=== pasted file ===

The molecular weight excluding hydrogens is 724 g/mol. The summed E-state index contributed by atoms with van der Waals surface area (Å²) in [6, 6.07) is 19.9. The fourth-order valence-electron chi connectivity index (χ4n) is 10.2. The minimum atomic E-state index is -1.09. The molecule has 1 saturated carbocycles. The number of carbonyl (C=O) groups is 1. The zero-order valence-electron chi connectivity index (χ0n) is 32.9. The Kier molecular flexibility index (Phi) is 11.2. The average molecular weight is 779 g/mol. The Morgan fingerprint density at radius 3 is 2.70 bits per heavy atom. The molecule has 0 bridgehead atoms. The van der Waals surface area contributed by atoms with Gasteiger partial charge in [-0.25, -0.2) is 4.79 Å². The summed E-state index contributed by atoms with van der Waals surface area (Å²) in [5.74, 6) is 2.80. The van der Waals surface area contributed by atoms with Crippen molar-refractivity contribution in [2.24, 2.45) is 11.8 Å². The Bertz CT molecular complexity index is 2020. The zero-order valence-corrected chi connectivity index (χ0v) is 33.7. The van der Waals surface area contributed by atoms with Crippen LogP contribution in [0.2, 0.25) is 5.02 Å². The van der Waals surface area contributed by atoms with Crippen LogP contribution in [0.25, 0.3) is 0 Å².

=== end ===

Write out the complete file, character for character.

The molecular weight excluding hydrogens is 724 g/mol. The summed E-state index contributed by atoms with van der Waals surface area (Å²) in [6, 6.07) is 19.9. The fourth-order valence-electron chi connectivity index (χ4n) is 10.2. The minimum atomic E-state index is -1.09. The molecule has 1 saturated carbocycles. The number of carbonyl (C=O) groups is 1. The zero-order valence-electron chi connectivity index (χ0n) is 32.9. The Kier molecular flexibility index (Phi) is 11.2. The average molecular weight is 779 g/mol. The Morgan fingerprint density at radius 3 is 2.70 bits per heavy atom. The molecule has 0 bridgehead atoms. The van der Waals surface area contributed by atoms with Gasteiger partial charge in [-0.25, -0.2) is 4.79 Å². The summed E-state index contributed by atoms with van der Waals surface area (Å²) in [5.74, 6) is 2.80. The van der Waals surface area contributed by atoms with Crippen molar-refractivity contribution in [2.24, 2.45) is 11.8 Å². The Bertz CT molecular complexity index is 2020. The zero-order valence-corrected chi connectivity index (χ0v) is 33.7. The van der Waals surface area contributed by atoms with Crippen LogP contribution in [0.2, 0.25) is 5.02 Å². The van der Waals surface area contributed by atoms with Crippen LogP contribution in [0.25, 0.3) is 0 Å².